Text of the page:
No Will or Trust: If you die without a Will or Living Trust the state will decide what happens to your property through a process called Probate. Your property will be distributed to your spouse and/or children or your closest relative or it may be given to the state. The court will also decide who will care for minor children if the other parent is unavailable. Without a will, the surviving partner of an unmarried same-sex couple will receive nothing unless it is in one of the few states that allow registered domestic partners to inherit like spouses.
Probate: Probate is a court supervised process paying debts and distributing property after death. This process is costly and time consuming for the beneficiaries. It can take months and costs thousands of dollars. This process can be avoided by obtaining a Living Trust.
Just a Will: Having a Will is a good start but a Will still must go through the probate process in the state where the person died. The court will decide if it is a valid Will and how to distribute the property. In a Will you can leave property, possessions and investments to whomever you would like and you can also name a guardian for your minor children and designate a person to manage property that is left for the children.
Living Trust: A Living Trust is a legal document which you create during your lifetime to transfer your assets into the ownership of the trust. This is a way to avoid probate after your death. As the trustee of the trust you maintain control over the assets. Upon your death the successor trustee distributes the assets to the beneficiaries so there are no lawyer or court fees to pay thus avoiding probate.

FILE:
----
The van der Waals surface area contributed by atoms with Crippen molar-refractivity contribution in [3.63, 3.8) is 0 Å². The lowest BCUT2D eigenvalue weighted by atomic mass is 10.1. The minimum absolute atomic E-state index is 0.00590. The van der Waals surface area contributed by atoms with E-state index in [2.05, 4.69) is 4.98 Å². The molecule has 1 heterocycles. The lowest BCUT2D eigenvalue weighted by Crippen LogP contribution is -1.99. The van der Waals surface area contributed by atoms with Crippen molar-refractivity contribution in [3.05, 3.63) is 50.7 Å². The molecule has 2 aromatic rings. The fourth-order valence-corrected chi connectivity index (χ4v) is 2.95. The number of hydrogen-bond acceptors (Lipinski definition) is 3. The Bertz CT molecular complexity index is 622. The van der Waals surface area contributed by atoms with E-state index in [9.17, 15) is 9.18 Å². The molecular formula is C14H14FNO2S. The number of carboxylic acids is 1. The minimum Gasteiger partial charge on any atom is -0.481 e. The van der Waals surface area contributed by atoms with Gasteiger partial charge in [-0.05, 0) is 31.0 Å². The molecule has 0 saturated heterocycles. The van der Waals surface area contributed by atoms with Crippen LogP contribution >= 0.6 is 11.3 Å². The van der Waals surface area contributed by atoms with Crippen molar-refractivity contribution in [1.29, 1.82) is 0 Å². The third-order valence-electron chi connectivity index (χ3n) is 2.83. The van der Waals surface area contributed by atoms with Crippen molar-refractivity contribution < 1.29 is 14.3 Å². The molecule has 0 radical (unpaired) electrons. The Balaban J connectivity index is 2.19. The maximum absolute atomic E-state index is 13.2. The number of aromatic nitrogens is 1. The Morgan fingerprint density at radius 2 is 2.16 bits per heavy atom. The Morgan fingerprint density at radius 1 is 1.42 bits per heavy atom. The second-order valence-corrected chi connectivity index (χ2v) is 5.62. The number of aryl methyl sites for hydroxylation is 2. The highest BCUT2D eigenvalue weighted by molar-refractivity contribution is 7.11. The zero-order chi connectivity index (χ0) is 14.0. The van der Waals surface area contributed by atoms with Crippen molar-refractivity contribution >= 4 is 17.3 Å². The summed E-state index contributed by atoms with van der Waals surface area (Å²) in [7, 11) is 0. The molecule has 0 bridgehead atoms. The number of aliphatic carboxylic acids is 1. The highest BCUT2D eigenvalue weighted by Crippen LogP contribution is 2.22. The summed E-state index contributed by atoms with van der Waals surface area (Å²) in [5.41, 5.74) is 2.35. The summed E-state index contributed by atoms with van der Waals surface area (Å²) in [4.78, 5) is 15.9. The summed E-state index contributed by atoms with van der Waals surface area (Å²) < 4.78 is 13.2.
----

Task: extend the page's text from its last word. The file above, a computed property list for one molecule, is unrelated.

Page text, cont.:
Other important documents:
1) Pour-over Will
2) Health Care Directive
3) Springing Durable Power of Attorney
Pour-over Will: Property that is not properly titled in a trust can avoid probate through a pour over Will. This ensures that if something was left out like a newly bought car it will be put into the trust through the pour-over Will. This is also where you designate a guardian for minor children.
Health Care Directive: This is a legal instruction regarding your preferences for medical care if you are unable to make medical decisions for yourself. It is important to have a Health Care Directive so that if you are incapacitated upon entering the hospital you are able to receive the care and treatment that you want and are not stuck in an undesirable situation because you are unable to make a decision. You need the HIPAA waiver in your health care document so that your loved ones can not only make life and death decisions if you are incapacitated, but also see medical information and talk to the health care professionals about you. Without the waiver, they can’t.
Springing Durable Power of Attorney: This document allows you to choose someone to make decisions regarding property, investments and finances for you if you become incapacitated.